Artist: Silencer
Title: Signals
Label: Critical Mass Records
By: Simon Jones | 20 August 2003
  1. Wired
  2. Taking Hold
  3. Rollin N Controllin
  4. Believing
  5. Bubblewrap
  6. Dubshot
  7. Rocksteady
  8. Continuity
  9. Drown In Me
  10. No Escape

Silencer "Signals"

Out Now on Critical Mass Records

Mike Wells (Force Mass Motion) and Marvin Beaver (Dylan Rhymes) have both had wide and varied careers to date, but it was back in 2002 when the duo first got together as Force Mass Motion Vs Dylan Rhymes, producing two well received club tracks entitled 'Hold Back' and 'Vanquish'. They quickly made a number of fans, including James Lavelle. Fast forward a few months and over that period they started to develop their sound further. It was during this time that the Silencer project was conceived, spawning the massive club smash 'Rollin N Controllin'. This has since been followed up by singles 'Believing' and 'Taking Hold', all taken from their debut long player 'Signals' which has now arrived..

Obviously when you put together a long player, you have two aims. The main one is keep the listener entertained and interested for the duration of the album, and the second is to start off in an attention grabbing fashion. This is where 'Wired' comes in, it's haunting ethnic chords weaving themselves subtly into sweeping breaks layers like a boa constrictor, creating a very slick and fluid intro to this album, and slowly building the tempo to transcend into the next few tracks, fading out as the filtered electro hooks and strings of 'Taking Hold' engulf the beats, the downtempo mood of the track meaning Nikita's vocals fit like a glove into the groove.

As the electro grooves are replaced by throbbing bassline, breaks heads will instantly recognise the track as 'Rollin N Controllin' was one of the biggest tracks earlier this year, with that rumbling bass that is evident in several of Silencer's tracks and remixes. Sweeping atmospherics swirl in and out of the groove, taking over towards the end before the bass rumbles back in more fierce than ever before, and this sets us up nicely for the introduction of 'Believing', which uses a big stabbing hook to great effect, pulsating beats and a trippy melodic line adding a twist to that familiar Silencer bassline. The vocal keeps things changed up as the groove shifts back and forth, dropping out into the final club cut of the album, 'Bubblewrap', it's broken beats sitting compacted in a vibrating and warm sub-bassline, deep chords sending ripples through the beat percussion, and ending the club section of the album in fine style.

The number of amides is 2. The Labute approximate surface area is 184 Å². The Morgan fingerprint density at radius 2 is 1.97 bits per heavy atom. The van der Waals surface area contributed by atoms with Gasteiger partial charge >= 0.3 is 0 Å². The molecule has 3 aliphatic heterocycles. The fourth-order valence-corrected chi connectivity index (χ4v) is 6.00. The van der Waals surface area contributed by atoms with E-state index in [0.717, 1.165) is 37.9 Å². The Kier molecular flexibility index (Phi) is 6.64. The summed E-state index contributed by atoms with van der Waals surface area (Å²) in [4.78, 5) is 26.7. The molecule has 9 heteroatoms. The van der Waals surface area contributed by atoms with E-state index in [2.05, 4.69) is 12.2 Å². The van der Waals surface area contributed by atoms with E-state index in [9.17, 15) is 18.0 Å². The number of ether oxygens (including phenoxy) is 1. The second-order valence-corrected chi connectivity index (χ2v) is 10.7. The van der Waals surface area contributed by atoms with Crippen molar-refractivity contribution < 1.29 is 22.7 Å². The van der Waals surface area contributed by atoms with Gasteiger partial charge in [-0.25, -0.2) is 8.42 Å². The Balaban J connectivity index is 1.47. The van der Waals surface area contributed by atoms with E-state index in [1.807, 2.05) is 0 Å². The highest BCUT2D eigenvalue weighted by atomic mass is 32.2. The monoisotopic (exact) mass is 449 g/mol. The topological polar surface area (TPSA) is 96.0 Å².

The latter half of the album sees Silencer get a bit more experimental as 'Dubshot' fuses ragga style melodic beats with a shuffling dubbed out groove. Cinematic strings and a hip hop-esque vocal slow things down even further, setting the stage up proper for the smokey drum loops of 'Rocksteady', rough beats dropping over a guitar led groove freely, as the main riff controls the pace and intensity of the beats. An indication of some deeper thinking from the Silencer lads here, further indicated by the moving ambience of 'Continuity', breathy vox loops rising between sweeping effects that slide from side to side.

The penultimate track, 'Drown In Me' is a deep vocal led number, its laid back beats and strings reminiscent of some of Massive Attack's finest works, whilst 'No Escape' ends the album in dreamy fashion, with a vocal performance that combines the tension of Bjork with the vocal range of Portishead's Beth Gibbons. Like the intro, the finale is important to create a reflection on the listening experience, and 'No Escape' leaves you to reflect on the diversity of this album, which attempts to shy away from the '12 club tracks on a cd' syndrome, and does it in fine style.

'Signals' is more than just an album. It's a sign that Silencer have a lot more to offer, and a sign that maybe, just maybe, the the world of breakbeat has a lot more to offer than just music for the dance floor, as this album crosses the divide between the dance floor and the living room rather nicely indeed.

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